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> My First Tube Baby-steps., Using a triode for the first time.
JoOngle
Posted: June 23, 2009 10:56 pm
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Today is a GOOD day,

For the first time in my LIFE, I've actually managed to use a Tube
and make it work, and understand how it works.

(Yes, I know - that's no great achievement, rather lame actually...) rolleyes.gif

But for some reason, the "tube lore" has always been hovering above me,
most of you regulars in here KNOW this, and I haven't really experimented
a lot, just tried to dabble in old books with math WAY over my understanding
so I never truly "got it" before today!

The reason? I just tried it out, found a triode, blew one up, and had success
with another.

So what did I do?

Make it amplify something, just like a transistor, I think Tim in here wrote
once, it's even simpler than transistors to use, and now I understand
what he meant - they're truly simple to use, dangerous as h... but simple.

Why can't books explain it for how simple it is? It's so simple it's sort of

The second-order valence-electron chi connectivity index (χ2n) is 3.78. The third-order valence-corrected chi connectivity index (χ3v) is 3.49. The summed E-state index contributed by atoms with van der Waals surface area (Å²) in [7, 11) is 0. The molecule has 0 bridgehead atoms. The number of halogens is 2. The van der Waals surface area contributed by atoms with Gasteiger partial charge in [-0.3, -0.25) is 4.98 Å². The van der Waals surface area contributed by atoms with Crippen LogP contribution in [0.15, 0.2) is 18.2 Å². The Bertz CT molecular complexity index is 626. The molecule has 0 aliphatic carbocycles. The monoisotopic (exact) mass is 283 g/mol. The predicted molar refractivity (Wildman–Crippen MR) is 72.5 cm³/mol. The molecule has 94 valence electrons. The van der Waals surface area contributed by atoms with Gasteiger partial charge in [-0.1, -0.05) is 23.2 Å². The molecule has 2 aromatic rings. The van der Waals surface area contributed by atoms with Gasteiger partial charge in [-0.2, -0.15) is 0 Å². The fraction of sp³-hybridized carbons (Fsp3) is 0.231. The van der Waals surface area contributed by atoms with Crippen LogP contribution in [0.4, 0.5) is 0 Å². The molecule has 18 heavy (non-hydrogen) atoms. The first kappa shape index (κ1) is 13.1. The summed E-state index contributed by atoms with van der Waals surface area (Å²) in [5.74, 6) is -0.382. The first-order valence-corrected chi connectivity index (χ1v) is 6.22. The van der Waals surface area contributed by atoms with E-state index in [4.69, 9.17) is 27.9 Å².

stupid, while feeling great for having it worked out and having a working
example of the theory, it's so simple that a kid of 5 could do it.

And for the other people who "look forever" for the same simple information
it's darn simple:

- Connect the specified Heater voltage to the Heater pins
- Connect the high voltage to Anode and Cathode, eg. the + to the
Anode (possibly with a 10K resistor between the Anode and 200v if you
plan to draw the difference between the anode and the 200v+)
- The grid is your "B" base pin, just like the transistor, anything you
input there, will be amplified and can be drawn out between the 10K resistor
between the high voltage psu and the anode...

Why don't anyone describe it like that? it's so bloody simple! Dang...that was
what I didn't get before? (pounds head!) doh.gif

I'm actually quite amazed how well they perform as well, the amplification
is by no means meager and bad.

Ok, thats it - I'm going to make my very first tube radio now, can't wait! biggrin.gif

Man, I'm going to sleep good tonight.



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CWB
Posted: June 24, 2009 02:37 am
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cooolll ...
what tube were you using ?